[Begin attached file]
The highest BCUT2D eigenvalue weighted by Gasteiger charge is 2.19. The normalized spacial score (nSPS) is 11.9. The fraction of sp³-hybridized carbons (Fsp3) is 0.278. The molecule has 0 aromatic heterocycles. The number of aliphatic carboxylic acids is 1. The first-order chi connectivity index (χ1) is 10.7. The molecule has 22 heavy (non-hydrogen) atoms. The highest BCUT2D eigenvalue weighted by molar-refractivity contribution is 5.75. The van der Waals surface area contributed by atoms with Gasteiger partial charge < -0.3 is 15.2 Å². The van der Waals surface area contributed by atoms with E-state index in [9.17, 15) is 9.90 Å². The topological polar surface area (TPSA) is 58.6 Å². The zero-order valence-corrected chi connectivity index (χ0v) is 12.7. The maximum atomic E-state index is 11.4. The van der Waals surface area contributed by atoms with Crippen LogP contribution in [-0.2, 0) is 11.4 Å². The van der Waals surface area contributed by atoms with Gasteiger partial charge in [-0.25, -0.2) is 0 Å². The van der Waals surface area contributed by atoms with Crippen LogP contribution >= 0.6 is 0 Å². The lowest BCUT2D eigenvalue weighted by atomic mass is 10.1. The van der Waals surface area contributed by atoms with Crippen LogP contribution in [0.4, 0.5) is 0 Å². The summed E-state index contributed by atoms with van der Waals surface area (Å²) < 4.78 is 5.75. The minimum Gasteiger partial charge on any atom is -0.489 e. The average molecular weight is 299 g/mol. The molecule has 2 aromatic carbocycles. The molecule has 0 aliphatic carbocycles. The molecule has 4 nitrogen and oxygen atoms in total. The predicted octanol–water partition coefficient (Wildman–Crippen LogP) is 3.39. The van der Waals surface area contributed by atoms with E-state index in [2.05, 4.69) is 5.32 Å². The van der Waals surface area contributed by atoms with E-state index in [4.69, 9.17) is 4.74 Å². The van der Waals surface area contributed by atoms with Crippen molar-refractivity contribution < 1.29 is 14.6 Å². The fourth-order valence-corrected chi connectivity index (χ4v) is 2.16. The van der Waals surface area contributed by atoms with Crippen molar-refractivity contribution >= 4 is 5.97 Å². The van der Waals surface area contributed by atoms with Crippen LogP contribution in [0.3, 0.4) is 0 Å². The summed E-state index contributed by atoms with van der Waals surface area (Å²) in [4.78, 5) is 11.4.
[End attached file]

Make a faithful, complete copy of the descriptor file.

The highest BCUT2D eigenvalue weighted by Gasteiger charge is 2.19. The normalized spacial score (nSPS) is 11.9. The fraction of sp³-hybridized carbons (Fsp3) is 0.278. The molecule has 0 aromatic heterocycles. The number of aliphatic carboxylic acids is 1. The first-order chi connectivity index (χ1) is 10.7. The molecule has 22 heavy (non-hydrogen) atoms. The highest BCUT2D eigenvalue weighted by molar-refractivity contribution is 5.75. The van der Waals surface area contributed by atoms with Gasteiger partial charge < -0.3 is 15.2 Å². The van der Waals surface area contributed by atoms with E-state index in [9.17, 15) is 9.90 Å². The topological polar surface area (TPSA) is 58.6 Å². The zero-order valence-corrected chi connectivity index (χ0v) is 12.7. The maximum atomic E-state index is 11.4. The van der Waals surface area contributed by atoms with Crippen LogP contribution in [-0.2, 0) is 11.4 Å². The van der Waals surface area contributed by atoms with Gasteiger partial charge in [-0.25, -0.2) is 0 Å². The van der Waals surface area contributed by atoms with Crippen LogP contribution >= 0.6 is 0 Å². The lowest BCUT2D eigenvalue weighted by atomic mass is 10.1. The van der Waals surface area contributed by atoms with Crippen LogP contribution in [0.4, 0.5) is 0 Å². The summed E-state index contributed by atoms with van der Waals surface area (Å²) < 4.78 is 5.75. The minimum Gasteiger partial charge on any atom is -0.489 e. The average molecular weight is 299 g/mol. The molecule has 2 aromatic carbocycles. The molecule has 0 aliphatic carbocycles. The molecule has 4 nitrogen and oxygen atoms in total. The predicted octanol–water partition coefficient (Wildman–Crippen LogP) is 3.39. The van der Waals surface area contributed by atoms with E-state index in [2.05, 4.69) is 5.32 Å². The van der Waals surface area contributed by atoms with E-state index in [4.69, 9.17) is 4.74 Å². The van der Waals surface area contributed by atoms with Crippen molar-refractivity contribution < 1.29 is 14.6 Å². The fourth-order valence-corrected chi connectivity index (χ4v) is 2.16. The van der Waals surface area contributed by atoms with Crippen molar-refractivity contribution >= 4 is 5.97 Å². The van der Waals surface area contributed by atoms with Crippen LogP contribution in [0.3, 0.4) is 0 Å². The summed E-state index contributed by atoms with van der Waals surface area (Å²) in [4.78, 5) is 11.4.